But if you work at home, and don’t already have a desk the simple standing desk I would get is the Safco Muv Stand-up Adjustable Height Workstation because it’s solid and inexpensive.

One of the biggest considerations in getting the best standing desk, and the problem with the DIY Ikea desk and standing at a kitchen counter, is the height. It’s ideal to be able to customize your desk to meet your specific height requirements. My kitchen counter is not the perfect standing desk, in fact, it’s not even that good. When I lay my laptop on it, I have to crane my neck to look down at my screen, and reach my arms up to type. I make a point of taking breaks to stretch my neck and shoulders. Is standing at the bar in my kitchen better than sitting all day? Yes. But it could be a lot better.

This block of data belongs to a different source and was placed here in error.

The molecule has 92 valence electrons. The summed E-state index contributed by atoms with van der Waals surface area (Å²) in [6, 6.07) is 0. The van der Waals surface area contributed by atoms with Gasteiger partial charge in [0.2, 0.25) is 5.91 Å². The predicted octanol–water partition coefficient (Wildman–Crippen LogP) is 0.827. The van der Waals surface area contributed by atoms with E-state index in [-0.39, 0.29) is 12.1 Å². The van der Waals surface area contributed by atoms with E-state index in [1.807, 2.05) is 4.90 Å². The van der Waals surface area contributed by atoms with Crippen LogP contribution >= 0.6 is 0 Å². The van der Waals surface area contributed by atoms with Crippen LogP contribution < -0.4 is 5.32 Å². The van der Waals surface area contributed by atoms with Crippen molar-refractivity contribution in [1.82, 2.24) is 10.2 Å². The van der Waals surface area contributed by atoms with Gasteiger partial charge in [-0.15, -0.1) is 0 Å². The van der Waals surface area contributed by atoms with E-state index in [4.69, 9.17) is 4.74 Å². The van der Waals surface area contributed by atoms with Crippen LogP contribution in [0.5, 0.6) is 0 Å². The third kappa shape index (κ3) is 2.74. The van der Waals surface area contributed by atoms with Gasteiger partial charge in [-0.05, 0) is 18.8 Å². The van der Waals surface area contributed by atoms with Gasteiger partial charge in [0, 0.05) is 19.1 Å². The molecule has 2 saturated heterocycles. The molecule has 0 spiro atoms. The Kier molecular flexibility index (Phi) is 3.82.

Also, it’s good to split your keyboard and your monitor, which is a big strike against laptops. Ideally, while standing (or even while sitting), you should be looking straight ahead, at eye-level, to see your monitor. Meanwhile, your arms should be parallel to the ground while you type. If you reach your arms straight out in front of your you, the finger tips should barely touch your monitor. All of this is impossible to do this with a laptop, since the screen and keyboard are practically attached. So your desk should optimally be built around a split monitor and keyboard set-up. And yes, you can use your laptop as a keyboard.

I was actually tipped off onto the Safco Muv model by Shane Harris, an award-winning reporter for Washingtonian Magazine. He ventured into the world of standing desks for an article on them, and his criteria for what makes the desk work is very consistent with what we look for here at The Wirecutter.